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Hotel Tech-in: The smart shower heads combatting water waste

Several hotel groups are now testing Oasense shower heads, which maximize water flow rates to reduce waste.


Published Feb. 28, 2024 By Noelle Mateer



Some 30% of hotel water usage comes from bathrooms in a property’s guest rooms, according to the Environmental Protection Agency. And what’s more, the average 300-room hotel wastes 1 million gallons of hot water annually, according to a study conducted by the city of Seattle.  


“We’ve heard from hotel managers, especially at these convention hotels, and they said people will just turn on hot water and watch TV for an hour because they’re trying to steam their clothes,” said Chih-Wei Tang, CEO of smart showerhead company Oasense, with a laugh. 


Most hotel guests don’t waste water that egregiously, of course. But even eco-conscious travelers end up wasting water — while they wait for it to heat up, for example. 


Tang and his co-founders launched Oasense in 2019 to design and sell shower heads to automatically reduce water flow in the moments when it’s not necessary. Since then, the hotel industry has taken an interest. 


Water scarcity


Oasense began as merely an idea, in 2018. California suffered a severe drought that year, bringing water conservation to the forefront of residents’ minds, including the Stanford University-based co-founders. 


Water-reducing shower heads were already something that existed, but their low flow of water usually created a poor showering experience. Tang believes that water reduction “doesn’t need to be terrible.” Oasense worked to create a shower head that would reduce waste while keeping the experience of showering pleasant. 


Hotels were a natural fit for the technology, but by the time the product was ready to be tested, the pandemic hit. Oasense shifted its strategy to market its product to consumers interested in making their home bathrooms more eco-friendly, all while tweaking design. 


When they were ready to officially launch a tested version, it was late 2022 — and hotels were back in business. Since then, Tang has worked with hotels at the corporate and property level to pilot the shower heads in-room. As of late February, the technology was being tested at a Hyatt and another five-star hotel in San Francisco, and has been deployed at a handful of other properties.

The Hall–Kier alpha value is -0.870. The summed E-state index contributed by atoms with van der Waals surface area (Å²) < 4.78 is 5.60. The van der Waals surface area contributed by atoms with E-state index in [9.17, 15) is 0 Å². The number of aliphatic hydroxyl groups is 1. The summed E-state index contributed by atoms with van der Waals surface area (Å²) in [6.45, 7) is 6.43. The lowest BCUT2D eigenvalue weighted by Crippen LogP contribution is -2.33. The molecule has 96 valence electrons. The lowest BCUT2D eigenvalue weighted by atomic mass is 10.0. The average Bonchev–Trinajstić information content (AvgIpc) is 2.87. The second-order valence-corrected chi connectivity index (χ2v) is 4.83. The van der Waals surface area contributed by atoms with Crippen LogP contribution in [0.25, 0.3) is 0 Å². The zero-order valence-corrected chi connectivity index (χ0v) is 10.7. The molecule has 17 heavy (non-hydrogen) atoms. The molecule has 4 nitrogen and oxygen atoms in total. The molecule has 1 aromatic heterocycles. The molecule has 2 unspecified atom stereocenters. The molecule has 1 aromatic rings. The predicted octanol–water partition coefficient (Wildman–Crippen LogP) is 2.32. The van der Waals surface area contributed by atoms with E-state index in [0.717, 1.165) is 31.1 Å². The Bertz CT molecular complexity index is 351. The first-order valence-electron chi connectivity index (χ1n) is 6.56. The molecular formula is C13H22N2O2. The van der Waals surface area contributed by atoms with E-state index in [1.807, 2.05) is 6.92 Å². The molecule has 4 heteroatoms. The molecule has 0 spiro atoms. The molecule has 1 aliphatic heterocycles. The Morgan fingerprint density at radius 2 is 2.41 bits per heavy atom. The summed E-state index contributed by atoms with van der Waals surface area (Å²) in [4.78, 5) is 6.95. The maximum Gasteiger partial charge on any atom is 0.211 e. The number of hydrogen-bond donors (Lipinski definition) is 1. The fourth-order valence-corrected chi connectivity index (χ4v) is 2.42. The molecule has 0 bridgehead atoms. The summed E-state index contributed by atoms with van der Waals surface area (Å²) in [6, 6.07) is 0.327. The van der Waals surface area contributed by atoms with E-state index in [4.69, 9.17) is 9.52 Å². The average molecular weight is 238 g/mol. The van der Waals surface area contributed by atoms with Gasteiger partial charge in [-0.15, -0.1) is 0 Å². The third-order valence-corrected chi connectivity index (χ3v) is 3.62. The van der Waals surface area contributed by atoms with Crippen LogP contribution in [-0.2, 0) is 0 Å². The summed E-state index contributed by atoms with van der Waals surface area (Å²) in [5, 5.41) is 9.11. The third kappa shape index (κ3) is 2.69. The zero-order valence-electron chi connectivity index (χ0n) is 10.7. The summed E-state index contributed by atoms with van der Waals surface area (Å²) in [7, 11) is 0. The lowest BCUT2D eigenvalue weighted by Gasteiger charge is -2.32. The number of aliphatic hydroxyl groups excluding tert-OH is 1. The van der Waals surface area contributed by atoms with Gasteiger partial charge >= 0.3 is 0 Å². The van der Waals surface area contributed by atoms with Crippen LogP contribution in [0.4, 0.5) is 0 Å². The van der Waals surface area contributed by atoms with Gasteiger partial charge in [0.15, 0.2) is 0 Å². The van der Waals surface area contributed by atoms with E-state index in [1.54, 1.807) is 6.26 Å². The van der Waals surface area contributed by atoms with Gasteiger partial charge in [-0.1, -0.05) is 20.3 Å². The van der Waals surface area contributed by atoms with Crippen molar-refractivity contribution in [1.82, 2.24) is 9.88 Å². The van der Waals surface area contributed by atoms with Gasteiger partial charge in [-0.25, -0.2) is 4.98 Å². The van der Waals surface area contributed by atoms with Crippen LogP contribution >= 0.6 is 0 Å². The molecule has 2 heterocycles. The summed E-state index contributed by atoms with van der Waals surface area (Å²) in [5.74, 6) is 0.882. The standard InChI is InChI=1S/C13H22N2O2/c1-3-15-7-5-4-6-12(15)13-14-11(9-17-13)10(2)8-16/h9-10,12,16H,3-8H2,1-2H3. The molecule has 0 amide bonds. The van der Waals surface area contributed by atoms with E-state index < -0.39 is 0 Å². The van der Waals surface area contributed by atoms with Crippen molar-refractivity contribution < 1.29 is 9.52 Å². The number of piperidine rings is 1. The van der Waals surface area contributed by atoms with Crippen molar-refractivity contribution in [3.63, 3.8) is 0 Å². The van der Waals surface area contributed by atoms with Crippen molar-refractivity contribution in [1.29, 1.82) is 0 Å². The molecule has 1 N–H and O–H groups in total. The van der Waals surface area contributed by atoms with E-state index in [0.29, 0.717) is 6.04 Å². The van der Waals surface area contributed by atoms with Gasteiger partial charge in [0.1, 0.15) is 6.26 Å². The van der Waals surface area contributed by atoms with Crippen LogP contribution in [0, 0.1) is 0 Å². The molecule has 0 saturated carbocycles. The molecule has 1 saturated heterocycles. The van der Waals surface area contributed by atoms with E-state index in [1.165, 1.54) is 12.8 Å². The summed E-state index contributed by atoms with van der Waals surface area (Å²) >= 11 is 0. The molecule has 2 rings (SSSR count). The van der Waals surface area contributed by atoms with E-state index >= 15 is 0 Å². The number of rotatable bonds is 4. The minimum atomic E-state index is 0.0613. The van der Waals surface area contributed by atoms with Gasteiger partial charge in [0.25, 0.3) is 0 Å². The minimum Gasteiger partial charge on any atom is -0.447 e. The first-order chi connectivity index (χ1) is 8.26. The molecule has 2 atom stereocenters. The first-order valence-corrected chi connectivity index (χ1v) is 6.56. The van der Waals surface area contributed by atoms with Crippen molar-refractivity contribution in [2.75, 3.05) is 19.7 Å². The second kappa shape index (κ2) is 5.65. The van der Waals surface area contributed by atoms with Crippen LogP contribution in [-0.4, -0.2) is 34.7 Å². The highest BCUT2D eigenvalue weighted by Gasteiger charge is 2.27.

The shower head is designed to be easy to install; at some properties, Tang said, room attendants were able to slot it in place in seconds. 


“The most common feedback we got was no feedback,” Tang said, which was ideal — guests hadn’t even noticed the switch to water-saving showers. 


The demand for sustainability  


When it comes to the hotel industry, “sustainability has gone mainstream,” Choice Hotels International VP of ESG Megan Brumagim told Hotel Dive in July. 


Several hotel companies, including Choice, and hospitality management companies, such as Highgate, are now releasing annual environmental, social and governance reports. The public-facing documents increase pressure on hoteliers to operate more sustainably, and while Tang said messaging about the shower heads will be up to individual properties’ managers, guests increasingly demand environmentally friendly stays. 


Additionally, sustainable tourism is among the top trends driving hotel investment this year, according to JLL. All of that puts pressure on hotel executives to save energy where they can. 


Several hotel companies have made commitments to greener forms of energy, such as community solar or innovative IceBricks. But Tang believes that a simple opportunity for innovation is hiding in plain sight. 


“Everything around us is so advanced compared to 40 or 50 years ago, but our faucets and showers have been largely the same,” he said. “We’ve got to do better.”


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